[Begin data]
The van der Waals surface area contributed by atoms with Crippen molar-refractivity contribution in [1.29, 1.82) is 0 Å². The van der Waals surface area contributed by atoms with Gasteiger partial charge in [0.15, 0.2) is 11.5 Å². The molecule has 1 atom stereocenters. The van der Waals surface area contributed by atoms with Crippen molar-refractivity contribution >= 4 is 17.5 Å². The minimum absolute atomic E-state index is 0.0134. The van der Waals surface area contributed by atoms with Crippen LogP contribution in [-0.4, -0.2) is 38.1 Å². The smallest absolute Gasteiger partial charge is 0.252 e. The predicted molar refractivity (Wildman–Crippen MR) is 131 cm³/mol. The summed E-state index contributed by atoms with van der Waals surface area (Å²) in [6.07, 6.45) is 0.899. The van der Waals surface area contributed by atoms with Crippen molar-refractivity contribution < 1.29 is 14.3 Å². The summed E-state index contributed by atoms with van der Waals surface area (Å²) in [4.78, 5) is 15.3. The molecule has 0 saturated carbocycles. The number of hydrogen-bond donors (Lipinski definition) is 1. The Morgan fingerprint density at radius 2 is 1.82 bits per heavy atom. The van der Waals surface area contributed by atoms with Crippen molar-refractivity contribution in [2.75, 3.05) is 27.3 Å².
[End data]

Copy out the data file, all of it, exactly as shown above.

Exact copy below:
The van der Waals surface area contributed by atoms with Crippen molar-refractivity contribution in [1.29, 1.82) is 0 Å². The van der Waals surface area contributed by atoms with Gasteiger partial charge in [0.15, 0.2) is 11.5 Å². The molecule has 1 atom stereocenters. The van der Waals surface area contributed by atoms with Crippen molar-refractivity contribution >= 4 is 17.5 Å². The minimum absolute atomic E-state index is 0.0134. The van der Waals surface area contributed by atoms with Crippen LogP contribution in [-0.4, -0.2) is 38.1 Å². The smallest absolute Gasteiger partial charge is 0.252 e. The predicted molar refractivity (Wildman–Crippen MR) is 131 cm³/mol. The summed E-state index contributed by atoms with van der Waals surface area (Å²) in [6.07, 6.45) is 0.899. The van der Waals surface area contributed by atoms with Crippen molar-refractivity contribution < 1.29 is 14.3 Å². The summed E-state index contributed by atoms with van der Waals surface area (Å²) in [4.78, 5) is 15.3. The molecule has 0 saturated carbocycles. The number of hydrogen-bond donors (Lipinski definition) is 1. The Morgan fingerprint density at radius 2 is 1.82 bits per heavy atom. The van der Waals surface area contributed by atoms with Crippen molar-refractivity contribution in [2.75, 3.05) is 27.3 Å².